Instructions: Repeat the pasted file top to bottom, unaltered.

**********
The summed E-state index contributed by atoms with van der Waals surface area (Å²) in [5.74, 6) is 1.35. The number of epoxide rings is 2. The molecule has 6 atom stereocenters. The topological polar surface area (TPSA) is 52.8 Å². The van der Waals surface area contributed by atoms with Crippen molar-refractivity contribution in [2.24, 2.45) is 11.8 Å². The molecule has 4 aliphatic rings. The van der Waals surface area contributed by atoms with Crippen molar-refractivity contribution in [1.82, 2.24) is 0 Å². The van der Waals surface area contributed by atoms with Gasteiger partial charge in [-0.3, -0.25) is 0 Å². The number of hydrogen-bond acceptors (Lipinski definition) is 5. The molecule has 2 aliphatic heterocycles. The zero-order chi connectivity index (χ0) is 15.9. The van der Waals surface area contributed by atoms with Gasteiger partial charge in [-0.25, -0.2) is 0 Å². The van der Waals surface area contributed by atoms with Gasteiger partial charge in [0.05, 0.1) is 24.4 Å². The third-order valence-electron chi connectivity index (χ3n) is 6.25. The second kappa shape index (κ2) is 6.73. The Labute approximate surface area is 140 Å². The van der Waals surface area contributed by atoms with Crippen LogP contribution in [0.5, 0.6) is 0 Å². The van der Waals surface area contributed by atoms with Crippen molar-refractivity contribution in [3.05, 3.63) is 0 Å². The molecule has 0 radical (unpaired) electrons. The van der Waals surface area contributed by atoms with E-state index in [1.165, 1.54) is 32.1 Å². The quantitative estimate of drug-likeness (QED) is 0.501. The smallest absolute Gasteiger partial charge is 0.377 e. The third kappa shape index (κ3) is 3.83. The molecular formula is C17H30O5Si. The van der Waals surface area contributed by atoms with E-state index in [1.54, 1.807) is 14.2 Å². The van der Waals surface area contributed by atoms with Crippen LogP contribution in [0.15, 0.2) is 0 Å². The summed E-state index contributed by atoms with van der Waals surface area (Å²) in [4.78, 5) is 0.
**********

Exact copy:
The summed E-state index contributed by atoms with van der Waals surface area (Å²) in [5.74, 6) is 1.35. The number of epoxide rings is 2. The molecule has 6 atom stereocenters. The topological polar surface area (TPSA) is 52.8 Å². The van der Waals surface area contributed by atoms with Crippen molar-refractivity contribution in [2.24, 2.45) is 11.8 Å². The molecule has 4 aliphatic rings. The van der Waals surface area contributed by atoms with Crippen molar-refractivity contribution in [1.82, 2.24) is 0 Å². The van der Waals surface area contributed by atoms with Gasteiger partial charge in [-0.3, -0.25) is 0 Å². The number of hydrogen-bond acceptors (Lipinski definition) is 5. The molecule has 2 aliphatic heterocycles. The zero-order chi connectivity index (χ0) is 15.9. The van der Waals surface area contributed by atoms with Gasteiger partial charge in [-0.25, -0.2) is 0 Å². The van der Waals surface area contributed by atoms with Gasteiger partial charge in [0.05, 0.1) is 24.4 Å². The third-order valence-electron chi connectivity index (χ3n) is 6.25. The second kappa shape index (κ2) is 6.73. The Labute approximate surface area is 140 Å². The van der Waals surface area contributed by atoms with Crippen LogP contribution in [0.5, 0.6) is 0 Å². The van der Waals surface area contributed by atoms with Crippen molar-refractivity contribution in [3.05, 3.63) is 0 Å². The molecule has 0 radical (unpaired) electrons. The van der Waals surface area contributed by atoms with E-state index in [1.165, 1.54) is 32.1 Å². The quantitative estimate of drug-likeness (QED) is 0.501. The smallest absolute Gasteiger partial charge is 0.377 e. The third kappa shape index (κ3) is 3.83. The molecular formula is C17H30O5Si. The van der Waals surface area contributed by atoms with E-state index in [1.54, 1.807) is 14.2 Å². The van der Waals surface area contributed by atoms with Crippen LogP contribution in [0.15, 0.2) is 0 Å². The summed E-state index contributed by atoms with van der Waals surface area (Å²) in [4.78, 5) is 0.